We’d lose our high school (the other towns’ student population was twice ours).
    We don’t like the kids from that town (it’s 8 miles from us, how different can they be).
    Our kids might have to compete to be on a sports team other than just show up to practice.

    But the biggest obstacle was the fact that our district (Buffalo Tri-city) already covers 100 square miles (10 by 10). Having kids ride the bus even longer… or high school students driving from south of Mechanicsburg to either Mt. Pulaski or Riverton (or from east of Dawson to Niantic) in the winter was daunting for parents.

  35. - mythoughtis - Thursday, Apr 23, 15 @ 11:58 am:

    sorry - West of Dawson to Niantic. Directionally challenged.

  36. - Sue - Thursday, Apr 23, 15 @ 12:11 pm:

    Rauner is on target with this. There are dozens of districts employing superintendents’,assts, HR and curriculum personnel all serving single schools or a small number. Who will cry about getting rid of highly paid underworked administrative personnel. Rauner may even get IEA IFT support on this one

  37. - Juice - Thursday, Apr 23, 15 @ 12:15 pm:

    Crispy, the Superintendent serves at the pleasure of the board, and is not Senate confirmable. The board is though.

  38. - Rayne of Terror - Thursday, Apr 23, 15 @ 12:26 pm:

    Around us rural McLean co and DeWitt co school districts are consolidating sports so they they can field a team. A consolidated team is better than no team at all.

    I attended and my mom still teaches in a county-wide school district that consolidated in the 1970s. The pluses are that there are so many good quality extra curricular activities when the pool of potentially interested children is thousands. Beyond sports - arts, theater, music, debate, etc., can all be top notch programs. My high school marching band was significantly better than any marching band I’ve seen from a central IL high school and there’s pride in being a part of a group which competes at a very high level. The downside I see is when things go wrong in a school, a bad principal perhaps, things have to go very, very wrong before changes are made.

    I did a quick comparison and see that McLean county has 50% more population than Vigo County, IN, and more than twice as many school buildings.

  39. - Anonymous - Thursday, Apr 23, 15 @ 12:31 pm:

    I think everyone can agree there are way too many school administrators and not to mention too many schools that are half empty with no hope of growth. School district consolidation is down the road along with lots of other reality checks.

  40. - VanillaMan - Thursday, Apr 23, 15 @ 12:34 pm:

    The Governor is goofy.
    He supports local governments except school districts?

    Consolidation of school districts is a natural occurrence with no need for gubernatorial meddling.

    He doesn’t favor local governments, he favors money. His goofy stand on school consolidation exposes him as a governor who only cares about what something costs, not what it does or who is helped.

  41. - DuPage - Thursday, Apr 23, 15 @ 12:39 pm:

    @Jake from Elwood 10:51

    Sometimes there are good reasons people want local control over their schools.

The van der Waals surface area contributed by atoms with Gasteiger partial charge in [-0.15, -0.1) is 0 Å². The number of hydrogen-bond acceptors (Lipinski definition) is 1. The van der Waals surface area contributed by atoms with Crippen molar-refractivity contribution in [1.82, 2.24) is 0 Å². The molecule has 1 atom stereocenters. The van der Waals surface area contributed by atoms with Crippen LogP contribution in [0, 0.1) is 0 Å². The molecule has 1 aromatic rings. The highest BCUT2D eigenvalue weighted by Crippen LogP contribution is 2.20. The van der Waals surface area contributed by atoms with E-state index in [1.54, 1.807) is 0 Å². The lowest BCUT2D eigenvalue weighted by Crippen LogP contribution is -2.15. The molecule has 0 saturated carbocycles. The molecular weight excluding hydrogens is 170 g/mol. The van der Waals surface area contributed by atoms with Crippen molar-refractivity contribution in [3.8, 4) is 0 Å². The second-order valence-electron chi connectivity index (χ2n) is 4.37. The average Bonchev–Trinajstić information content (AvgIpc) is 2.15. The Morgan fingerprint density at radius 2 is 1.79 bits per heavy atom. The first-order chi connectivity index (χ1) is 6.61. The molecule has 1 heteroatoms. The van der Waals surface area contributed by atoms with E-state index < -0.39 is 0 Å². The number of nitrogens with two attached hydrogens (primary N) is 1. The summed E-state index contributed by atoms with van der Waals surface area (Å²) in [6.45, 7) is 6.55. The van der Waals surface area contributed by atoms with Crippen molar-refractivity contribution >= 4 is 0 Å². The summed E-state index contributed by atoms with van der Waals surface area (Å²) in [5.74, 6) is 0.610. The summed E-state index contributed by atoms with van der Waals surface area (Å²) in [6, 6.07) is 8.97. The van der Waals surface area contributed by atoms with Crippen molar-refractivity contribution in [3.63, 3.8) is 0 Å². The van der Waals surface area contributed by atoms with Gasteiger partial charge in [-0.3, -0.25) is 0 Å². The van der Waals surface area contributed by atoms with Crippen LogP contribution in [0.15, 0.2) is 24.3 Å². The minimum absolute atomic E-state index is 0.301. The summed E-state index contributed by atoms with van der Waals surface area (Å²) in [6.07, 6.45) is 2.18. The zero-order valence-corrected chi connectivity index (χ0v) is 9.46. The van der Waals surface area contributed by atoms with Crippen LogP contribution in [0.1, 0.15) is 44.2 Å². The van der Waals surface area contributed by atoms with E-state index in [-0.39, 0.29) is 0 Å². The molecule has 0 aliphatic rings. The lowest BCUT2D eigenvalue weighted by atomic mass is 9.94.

42. - Diogenes in DuPage - Thursday, Apr 23, 15 @ 1:06 pm:

    Why are we always talking only about school district consolidation for cost savings? There are 865 school districts in Illinois’ 102 counties. Has anyone ever counted the number of county, municipal, township, library district, park district, mosquito abatement district, etc. units in Illinois? NOW that’s a great source for consolidation!

  43. - Big Joe - Thursday, Apr 23, 15 @ 1:15 pm:

    I can think of one possible situation on the North Shore that would make sense for consolidation. I believe Highland Park has 3 elementary school districts. If that is true, it certainly should be consolidated. That would be 3 districts inside the same suburb that feed into the one Highland Park HS.

  44. - JS Mill - Thursday, Apr 23, 15 @ 1:21 pm:

    @ Crispy-

    The State Board determines the qualifications for the State Superintendent. In that regard, they can have pretty much anyone they want.

    To my knowledge Illinois (and I could be wrong just going on memory here) has always had an “educator” in that position.

    My point was mainly this- Smith does not and never has held nor been eligible for teacher certification or a license in any state therefore, he is not qualified to teach in Illinois. He has never held nor has he been eligible for administrator (principal) certification of license in any state therefor, not eligible to be an administrator in Illinois. Same goes for superintendent. California allows districts to waive the requirements. That really equates to - he is a political ideologue/appointee and not an educator.

    The Superintendent is not approved by the ILGA, just the ISBE.

  45. - olddog - Thursday, Apr 23, 15 @ 1:23 pm:

    Why would Rauner be interested in rural school consolidation unless someone, somewhere can make a pile of money with it? Look for more local school turnarounds and closures, on-line classes and abominations like Tennessee’s statewide, all-charter “Achievement School District.”